Coleman and I talked the deal over and he decided to buy the show. I drove back to "Terre Alta" a small town on the state line of Virginia and Maryland where I again caught up with the show and on August 7th the show was in Marginsville, Virginia. The show encountered some trouble here and the outfit wild catted over the state line into Maryland. A couple of the Lucky Boys had been jailed in Martinsville and Bill Chidister out of Chester, West Virginia, was the fixer, went bail and got the fellows released. In the meantime I had negotiated the sale for Coleman and the show was brought to Brunswick, Maryland. At this time there were 52 people with the show and amongst them were the aerial Delmars, the Grant Family and Tex Cheanault who had the Concert. There were some 25 head of horses, 6 ponies, 1 elephant, "Mena," 2 burros, 1 very large camel, 1 zebra, 1 kangaroo, 4 monkeys, and 1 hyena.
The show was then being moved by some horse drawn wagons and seven 1928 Chevrolet trucks. The elephant and camel being walked from town to town. So when the show arrived in Brunswick, I ordered a large furniture car. All the animals, the elephant and 13 head of horses along with the ponies and burros I loaded in the car, also the big top canvas.
A showman by the name of Bob Davis had been sent on from Dayton with 6 men to drive the trucks through. So the trucks left Brunswick, Maryland, on August 14th, early in the morning and the loaded railroad car left on a fast freight at noon that same day. I went with the car to take care of the animals. All of the show, both by railroad and highway headed for Xenia, Ohio, where I had arranged to make a fast paint and overhaul job and return it to the road for the balance of that season. Benny Wells had been engaged to paint the show and Ross Engle to go as agent. The Stoltz family were engaged to play in the band and the Show would stay out until as late in the Fall as possible.
In due, time I arrived in, Xenia with the Car and animals and two days later Bob Davis and a couple of his boys arrived with three of the trucks. I was informed that one had gone over the mountain and was a total wrick. The other one was back at Cumberland, Maryland, broken down. This accounted for 5 of the trucks but there were still 2 missing. I immediately drove back over the highway and at Cumberland, I found the prop truck by the side of the road, the motor being completely shot. I went to the freight agents office where I ordered a "Gondola R. R. Car" with end doors and with the help of several towners I employed and the Chevrolet agency there, the truck was dragged in, loaded on the car, chalked down and covered with canvas. The car was billed out, sent on to Xenia. Now to find the other 2 missing trucks, but this I was able to do, while driving back towards Xenia, Ohio, and making inquiries along the way and going over a different route than the one I drove up on, they were come across during the night at a schoolhouse where I happened to see a campfire burning. On stopping, I found the two lost trucks, these two drivers had run out money and gas and were waiting for someone to come back. In an hour or so I had them rolling towards Xenia. To replace the truck that had been wrecked I bought one from Jimmie Woods. He also came on and took the Side Show for the balance of that Season. The aforementioned Bob Davis was sent out as Bill Poster. The show opened at Vandalia, Ohio, stayed out 4 weeks and closed at Lebanon, Ohio.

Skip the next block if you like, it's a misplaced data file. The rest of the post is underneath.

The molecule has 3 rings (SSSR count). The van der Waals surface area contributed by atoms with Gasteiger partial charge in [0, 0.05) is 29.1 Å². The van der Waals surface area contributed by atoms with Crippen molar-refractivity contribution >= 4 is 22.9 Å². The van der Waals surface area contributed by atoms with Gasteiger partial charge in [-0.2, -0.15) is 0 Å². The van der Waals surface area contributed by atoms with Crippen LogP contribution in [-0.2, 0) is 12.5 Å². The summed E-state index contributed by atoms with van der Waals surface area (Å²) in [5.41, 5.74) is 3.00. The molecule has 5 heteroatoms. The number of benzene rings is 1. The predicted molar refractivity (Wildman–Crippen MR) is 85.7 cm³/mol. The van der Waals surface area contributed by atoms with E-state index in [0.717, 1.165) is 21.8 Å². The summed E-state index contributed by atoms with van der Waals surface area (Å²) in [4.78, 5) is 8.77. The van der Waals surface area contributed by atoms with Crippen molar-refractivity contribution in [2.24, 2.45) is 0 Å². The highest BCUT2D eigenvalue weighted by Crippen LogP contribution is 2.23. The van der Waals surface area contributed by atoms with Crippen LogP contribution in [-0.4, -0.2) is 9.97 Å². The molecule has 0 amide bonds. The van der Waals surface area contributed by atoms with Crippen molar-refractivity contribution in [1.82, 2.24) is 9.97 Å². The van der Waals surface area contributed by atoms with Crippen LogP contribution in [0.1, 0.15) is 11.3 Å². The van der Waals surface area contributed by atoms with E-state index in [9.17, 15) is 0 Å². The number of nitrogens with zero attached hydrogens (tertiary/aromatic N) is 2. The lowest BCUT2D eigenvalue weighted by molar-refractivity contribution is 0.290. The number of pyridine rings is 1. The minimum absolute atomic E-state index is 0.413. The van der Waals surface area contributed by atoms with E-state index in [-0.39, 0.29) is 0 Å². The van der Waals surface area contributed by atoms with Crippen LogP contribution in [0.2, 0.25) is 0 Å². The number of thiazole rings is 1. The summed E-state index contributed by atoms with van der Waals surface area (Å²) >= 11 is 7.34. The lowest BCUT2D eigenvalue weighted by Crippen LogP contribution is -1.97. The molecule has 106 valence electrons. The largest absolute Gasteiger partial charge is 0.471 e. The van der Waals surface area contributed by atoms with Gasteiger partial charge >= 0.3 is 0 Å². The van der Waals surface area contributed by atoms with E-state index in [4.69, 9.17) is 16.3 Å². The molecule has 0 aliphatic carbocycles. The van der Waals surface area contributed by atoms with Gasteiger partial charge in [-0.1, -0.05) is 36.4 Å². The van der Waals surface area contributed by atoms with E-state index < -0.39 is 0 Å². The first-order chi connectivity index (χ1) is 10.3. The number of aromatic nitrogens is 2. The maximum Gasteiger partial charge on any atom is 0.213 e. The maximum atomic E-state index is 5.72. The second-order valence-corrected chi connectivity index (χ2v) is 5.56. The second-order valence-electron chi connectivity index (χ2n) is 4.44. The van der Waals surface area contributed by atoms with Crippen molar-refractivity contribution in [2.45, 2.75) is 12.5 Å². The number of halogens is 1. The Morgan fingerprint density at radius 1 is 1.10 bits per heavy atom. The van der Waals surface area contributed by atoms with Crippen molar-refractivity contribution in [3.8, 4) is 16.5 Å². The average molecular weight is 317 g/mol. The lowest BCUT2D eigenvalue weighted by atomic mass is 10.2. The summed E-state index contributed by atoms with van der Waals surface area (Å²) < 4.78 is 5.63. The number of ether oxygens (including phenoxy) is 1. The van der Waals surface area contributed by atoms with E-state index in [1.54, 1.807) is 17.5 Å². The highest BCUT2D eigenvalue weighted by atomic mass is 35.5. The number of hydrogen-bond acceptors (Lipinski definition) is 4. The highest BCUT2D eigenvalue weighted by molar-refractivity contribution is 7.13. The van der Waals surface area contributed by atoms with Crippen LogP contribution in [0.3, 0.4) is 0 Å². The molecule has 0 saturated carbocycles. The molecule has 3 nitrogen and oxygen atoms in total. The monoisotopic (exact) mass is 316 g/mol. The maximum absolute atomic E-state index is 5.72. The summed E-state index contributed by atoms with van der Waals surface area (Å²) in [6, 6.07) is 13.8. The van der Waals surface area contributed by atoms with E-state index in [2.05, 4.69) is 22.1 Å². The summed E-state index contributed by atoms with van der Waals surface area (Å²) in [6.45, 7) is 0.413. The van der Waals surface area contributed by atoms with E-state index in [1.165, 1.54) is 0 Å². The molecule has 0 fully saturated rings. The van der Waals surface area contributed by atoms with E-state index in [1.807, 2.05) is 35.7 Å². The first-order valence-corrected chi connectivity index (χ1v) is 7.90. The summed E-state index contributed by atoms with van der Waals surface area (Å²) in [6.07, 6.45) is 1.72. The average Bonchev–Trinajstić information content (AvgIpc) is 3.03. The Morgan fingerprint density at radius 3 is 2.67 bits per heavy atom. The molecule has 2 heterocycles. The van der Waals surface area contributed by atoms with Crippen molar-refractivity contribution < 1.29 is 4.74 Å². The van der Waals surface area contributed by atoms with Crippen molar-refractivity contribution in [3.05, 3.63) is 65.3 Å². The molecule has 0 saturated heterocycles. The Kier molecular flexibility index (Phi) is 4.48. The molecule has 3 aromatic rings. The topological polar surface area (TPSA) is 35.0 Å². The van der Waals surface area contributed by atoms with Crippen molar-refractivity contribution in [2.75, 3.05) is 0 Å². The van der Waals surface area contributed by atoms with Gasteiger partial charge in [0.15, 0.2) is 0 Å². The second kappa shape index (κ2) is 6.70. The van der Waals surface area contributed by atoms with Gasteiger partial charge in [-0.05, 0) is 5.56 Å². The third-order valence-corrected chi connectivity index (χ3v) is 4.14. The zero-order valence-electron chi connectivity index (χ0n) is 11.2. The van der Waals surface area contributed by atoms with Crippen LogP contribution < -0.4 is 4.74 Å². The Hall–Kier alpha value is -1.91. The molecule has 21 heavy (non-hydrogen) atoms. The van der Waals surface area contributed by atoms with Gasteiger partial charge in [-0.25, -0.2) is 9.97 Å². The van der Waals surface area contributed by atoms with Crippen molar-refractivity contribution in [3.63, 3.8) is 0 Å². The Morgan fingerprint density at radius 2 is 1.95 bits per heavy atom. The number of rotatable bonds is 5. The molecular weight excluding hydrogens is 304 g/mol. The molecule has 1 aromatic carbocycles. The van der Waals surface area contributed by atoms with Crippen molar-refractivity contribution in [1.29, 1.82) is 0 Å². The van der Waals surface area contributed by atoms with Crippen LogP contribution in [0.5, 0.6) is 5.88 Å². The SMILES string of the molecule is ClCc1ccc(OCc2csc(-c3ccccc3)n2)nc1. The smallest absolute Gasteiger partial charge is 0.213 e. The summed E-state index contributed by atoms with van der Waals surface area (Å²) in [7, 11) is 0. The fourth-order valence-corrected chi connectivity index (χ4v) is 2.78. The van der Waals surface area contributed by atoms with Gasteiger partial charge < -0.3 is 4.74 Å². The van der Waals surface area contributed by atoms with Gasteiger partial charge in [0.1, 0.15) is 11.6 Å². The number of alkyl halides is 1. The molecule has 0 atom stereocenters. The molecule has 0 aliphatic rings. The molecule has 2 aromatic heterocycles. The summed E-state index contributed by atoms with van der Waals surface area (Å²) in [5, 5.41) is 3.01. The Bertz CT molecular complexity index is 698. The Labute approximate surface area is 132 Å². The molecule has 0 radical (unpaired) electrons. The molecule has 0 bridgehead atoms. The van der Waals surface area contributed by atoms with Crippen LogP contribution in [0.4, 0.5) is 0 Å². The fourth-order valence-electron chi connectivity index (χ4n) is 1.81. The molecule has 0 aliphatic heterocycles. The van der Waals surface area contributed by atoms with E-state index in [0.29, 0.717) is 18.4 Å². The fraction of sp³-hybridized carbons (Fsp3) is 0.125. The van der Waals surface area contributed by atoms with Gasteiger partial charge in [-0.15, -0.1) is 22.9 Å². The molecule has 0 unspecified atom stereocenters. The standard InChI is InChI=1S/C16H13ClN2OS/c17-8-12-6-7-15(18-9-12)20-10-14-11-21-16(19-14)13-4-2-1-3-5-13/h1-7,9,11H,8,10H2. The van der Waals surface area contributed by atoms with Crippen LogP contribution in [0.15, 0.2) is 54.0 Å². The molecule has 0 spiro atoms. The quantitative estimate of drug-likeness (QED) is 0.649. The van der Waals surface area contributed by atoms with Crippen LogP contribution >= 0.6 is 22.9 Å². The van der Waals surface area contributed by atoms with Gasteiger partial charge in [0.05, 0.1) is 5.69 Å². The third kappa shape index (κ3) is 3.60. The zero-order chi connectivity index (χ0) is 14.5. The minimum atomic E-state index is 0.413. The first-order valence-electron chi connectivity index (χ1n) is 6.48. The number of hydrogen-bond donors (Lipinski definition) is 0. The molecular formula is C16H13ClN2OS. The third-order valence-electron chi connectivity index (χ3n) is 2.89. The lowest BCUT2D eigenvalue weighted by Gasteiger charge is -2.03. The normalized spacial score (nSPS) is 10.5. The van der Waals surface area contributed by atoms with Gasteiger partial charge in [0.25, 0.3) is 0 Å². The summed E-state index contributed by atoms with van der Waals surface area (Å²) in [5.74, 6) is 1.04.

The Clark Show at the time this deal was made then owned by Lee Clark. But there were two other Clarks on the Show. Bill "Gold Tooth" Clark was agent and Lum Clark who had the Pit Show and featured a very nice "Silver Cape" Baboon. These Clarks were all related but Lee Clark was sole owner.
Lum Clark came on to Xenia after the show was sold and stayed on until the show closed for the season.
As "Mena" the elephant, had never been around a railroad show, I experienced a very difficult time with her when I attempted to load her in the railroad car at Brunswick, Maryland. It required 5 1/2 hours to get her in the car and by that time half of the population of the town were in the railroad yards to see the loading of "Mena.”
After that season of 1930, Coleman bought a truck and she was hauled in place of walking from town to town as she had all previous seasons.
"Mena" was sold in 1940 to Kelly Miller Bros. Circus together with The Fink Dogs and ponies, and I delivered them to the show for Coleman at Dodge City, Iowa.
Gainesville, Dec. 1. - Jimmy, the chimpanzee, is dead. The big top is a mass of ashes. The building that housed the Gainesville Community Circus is rubble. But the spirit of the circus that brought international attention to this North Texas city is still very much alive.